Final warning for Sri Lanka rugby | Sunday Observer

Final warning for Sri Lanka rugby

Lasitha Gunaratne (left) and Rizly Illyas come together with much to hide and showcase
Lasitha Gunaratne (left) and Rizly Illyas come together with much to hide and showcase

Two men of contrasting styles sink their differences in a last ditch effort to salvage a once popular sport as the alarm bell is sounded

It may look one of the healthiest sports on the outside but deep down inside, Sri Lanka’s rugby set-up could just be waiting for a total collapse unable to keep abreast with current demands as the sport’s administration is about to change hands in what is been seen as a final make or break chapter.

Apart from schools rugby that has kept the flame alight, club and national rugby in the country has hit abysmal levels save for the existence of one entity, Kandy Sports Club, that has been thriving on the egoistic Malik Samarawickrema, who broke away from his Colombo buddies and invested his money uphill.

But now with just over a month left for a new keeper to take over the reins of whatever is left, the alarm bell has been sounded as the outgoing sport’s head Lasitha Gunaratne and his deputy, Sri Lanka Rugby’s president-in-waiting, Rizly Illyas buried their differences in a final call.

This week the two men hugged each other like never before witnessed as rugby in the island was left at the crossroads.

It brought to an end a possible flare-up that perhaps threatened to tear the Election apart with an enterprising Illyas sneaking ahead on the blind side and Gunaratne declaring he does not want a contest to continue in the job after being taken completely by surprise.

“Other sports that squabble for Office should take a lesson from us”, Gunaratne said. “Rugby in Sri Lanka has been neglected so badly that our (Sri Lanka) team does not have a home ground to even practice. We’ve been going from venue to venue like gypsies carting the players along and this cannot go on any longer.”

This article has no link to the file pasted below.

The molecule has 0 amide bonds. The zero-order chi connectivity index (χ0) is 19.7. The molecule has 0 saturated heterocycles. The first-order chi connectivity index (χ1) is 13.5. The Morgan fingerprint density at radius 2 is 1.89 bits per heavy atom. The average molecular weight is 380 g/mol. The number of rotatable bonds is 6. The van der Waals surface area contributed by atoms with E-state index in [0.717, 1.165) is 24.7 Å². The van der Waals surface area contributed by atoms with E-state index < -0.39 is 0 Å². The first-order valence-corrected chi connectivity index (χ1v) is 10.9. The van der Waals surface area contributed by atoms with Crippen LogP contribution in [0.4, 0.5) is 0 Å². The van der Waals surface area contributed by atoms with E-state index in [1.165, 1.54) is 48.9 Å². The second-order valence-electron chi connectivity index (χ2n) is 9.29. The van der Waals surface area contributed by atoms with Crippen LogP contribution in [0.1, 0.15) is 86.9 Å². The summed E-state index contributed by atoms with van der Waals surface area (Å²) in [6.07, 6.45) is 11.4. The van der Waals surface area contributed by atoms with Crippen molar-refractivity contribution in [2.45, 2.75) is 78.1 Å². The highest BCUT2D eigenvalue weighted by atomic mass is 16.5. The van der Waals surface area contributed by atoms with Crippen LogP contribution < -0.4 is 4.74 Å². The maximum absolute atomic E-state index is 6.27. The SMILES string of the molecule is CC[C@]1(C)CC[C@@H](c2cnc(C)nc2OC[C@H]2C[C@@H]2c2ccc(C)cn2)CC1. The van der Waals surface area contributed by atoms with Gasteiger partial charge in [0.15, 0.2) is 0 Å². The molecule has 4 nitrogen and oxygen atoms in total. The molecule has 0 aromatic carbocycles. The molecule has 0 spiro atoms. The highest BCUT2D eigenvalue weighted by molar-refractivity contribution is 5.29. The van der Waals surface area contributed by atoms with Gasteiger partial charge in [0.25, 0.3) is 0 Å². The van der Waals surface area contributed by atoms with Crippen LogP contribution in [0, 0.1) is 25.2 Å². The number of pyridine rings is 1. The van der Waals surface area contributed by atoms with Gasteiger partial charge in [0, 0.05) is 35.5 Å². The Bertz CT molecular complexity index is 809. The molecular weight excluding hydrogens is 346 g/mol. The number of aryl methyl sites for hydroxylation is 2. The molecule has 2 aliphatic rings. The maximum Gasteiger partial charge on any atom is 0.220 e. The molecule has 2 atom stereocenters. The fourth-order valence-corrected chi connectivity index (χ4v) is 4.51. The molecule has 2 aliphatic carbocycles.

Gunaratne’s remarks were directed at governments over the years who only wanted to see the Sri Lanka team carry the Lion flag and turn a blind eye to player welfare and the National Olympic Committee (NOC) which knows very little about rugby but expect the country to field teams at the Asian and Commonwealth Games without doling out a buck from international funding.

Gunaratne was in the process of procuring what he called a possible “home ground” in downtown Homagama when Illyas stepped in to run for the presidency.

Only once did Sri Lanka play as an international force when in 1974 the team entered the final of the Asian championship and lost to Japan which has now become a World Cup competitor.

Having being in the system for many years, Illyas’ main target will be what he called a “flow of funds” that he hopes will entice players to sign contracts the way they do at Kandy Sports Club which pays them heavily and does not bind them to any national commitments.

“We are faced with a shortage of funds and I am looking at bringing in more finances into the system. There are a lot of matters that we have to address with regard to development.

“I have new packages to sell to sponsors and make it a success. If we have the money we can contract the players for national duty. Lasitha and I, we both know the challenges and what has to be done,” said Illyas.

Cutting down on the length of the inter-club traditional League tournament and directing more time and effort to establishing a full time and professional Sri Lanka Sevens squad for international recognition will be another priority for Illyas and by setting up a Rugby Foundation under the guidance of high-minded stalwarts of the sport, he hopes a framework will be put in place for the future.

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